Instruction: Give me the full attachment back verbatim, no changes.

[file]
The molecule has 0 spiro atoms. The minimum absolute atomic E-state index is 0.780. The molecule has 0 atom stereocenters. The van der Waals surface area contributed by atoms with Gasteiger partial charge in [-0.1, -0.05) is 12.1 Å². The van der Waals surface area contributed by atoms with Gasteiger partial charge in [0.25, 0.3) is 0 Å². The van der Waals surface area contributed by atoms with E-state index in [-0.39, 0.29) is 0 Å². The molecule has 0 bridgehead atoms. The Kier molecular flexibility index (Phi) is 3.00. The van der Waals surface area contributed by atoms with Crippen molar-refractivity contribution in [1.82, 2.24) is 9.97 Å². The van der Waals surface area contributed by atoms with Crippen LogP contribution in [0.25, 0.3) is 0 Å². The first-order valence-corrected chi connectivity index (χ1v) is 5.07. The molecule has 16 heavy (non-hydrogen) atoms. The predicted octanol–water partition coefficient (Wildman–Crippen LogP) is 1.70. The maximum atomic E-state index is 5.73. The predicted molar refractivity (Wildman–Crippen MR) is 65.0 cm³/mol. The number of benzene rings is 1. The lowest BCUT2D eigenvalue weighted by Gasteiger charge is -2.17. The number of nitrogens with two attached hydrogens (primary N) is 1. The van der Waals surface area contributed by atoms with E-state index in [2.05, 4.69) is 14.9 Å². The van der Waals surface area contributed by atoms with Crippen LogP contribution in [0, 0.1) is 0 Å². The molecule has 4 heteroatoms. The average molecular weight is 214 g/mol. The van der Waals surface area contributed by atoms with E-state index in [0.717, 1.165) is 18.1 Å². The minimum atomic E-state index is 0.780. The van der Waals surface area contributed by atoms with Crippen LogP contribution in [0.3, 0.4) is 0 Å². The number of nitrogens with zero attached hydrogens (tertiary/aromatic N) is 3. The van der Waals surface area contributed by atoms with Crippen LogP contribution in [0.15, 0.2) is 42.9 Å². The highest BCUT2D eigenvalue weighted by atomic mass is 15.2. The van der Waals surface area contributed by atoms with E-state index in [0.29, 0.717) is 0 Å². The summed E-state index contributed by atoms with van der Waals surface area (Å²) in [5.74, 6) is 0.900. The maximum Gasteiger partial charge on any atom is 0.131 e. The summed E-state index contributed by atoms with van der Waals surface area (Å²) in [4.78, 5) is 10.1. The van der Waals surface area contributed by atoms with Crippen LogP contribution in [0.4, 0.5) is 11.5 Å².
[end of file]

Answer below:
The molecule has 0 spiro atoms. The minimum absolute atomic E-state index is 0.780. The molecule has 0 atom stereocenters. The van der Waals surface area contributed by atoms with Gasteiger partial charge in [-0.1, -0.05) is 12.1 Å². The van der Waals surface area contributed by atoms with Gasteiger partial charge in [0.25, 0.3) is 0 Å². The van der Waals surface area contributed by atoms with E-state index in [-0.39, 0.29) is 0 Å². The molecule has 0 bridgehead atoms. The Kier molecular flexibility index (Phi) is 3.00. The van der Waals surface area contributed by atoms with Crippen molar-refractivity contribution in [1.82, 2.24) is 9.97 Å². The van der Waals surface area contributed by atoms with Crippen LogP contribution in [0.25, 0.3) is 0 Å². The first-order valence-corrected chi connectivity index (χ1v) is 5.07. The molecule has 16 heavy (non-hydrogen) atoms. The predicted octanol–water partition coefficient (Wildman–Crippen LogP) is 1.70. The maximum atomic E-state index is 5.73. The predicted molar refractivity (Wildman–Crippen MR) is 65.0 cm³/mol. The number of benzene rings is 1. The lowest BCUT2D eigenvalue weighted by Gasteiger charge is -2.17. The number of nitrogens with two attached hydrogens (primary N) is 1. The van der Waals surface area contributed by atoms with E-state index in [2.05, 4.69) is 14.9 Å². The van der Waals surface area contributed by atoms with Crippen LogP contribution in [0, 0.1) is 0 Å². The molecule has 4 heteroatoms. The average molecular weight is 214 g/mol. The van der Waals surface area contributed by atoms with E-state index in [0.717, 1.165) is 18.1 Å². The minimum atomic E-state index is 0.780. The van der Waals surface area contributed by atoms with Crippen LogP contribution in [0.3, 0.4) is 0 Å². The number of nitrogens with zero attached hydrogens (tertiary/aromatic N) is 3. The van der Waals surface area contributed by atoms with Crippen LogP contribution in [0.15, 0.2) is 42.9 Å². The highest BCUT2D eigenvalue weighted by atomic mass is 15.2. The van der Waals surface area contributed by atoms with E-state index in [0.29, 0.717) is 0 Å². The summed E-state index contributed by atoms with van der Waals surface area (Å²) in [5.74, 6) is 0.900. The maximum Gasteiger partial charge on any atom is 0.131 e. The summed E-state index contributed by atoms with van der Waals surface area (Å²) in [4.78, 5) is 10.1. The van der Waals surface area contributed by atoms with Crippen LogP contribution in [0.4, 0.5) is 11.5 Å².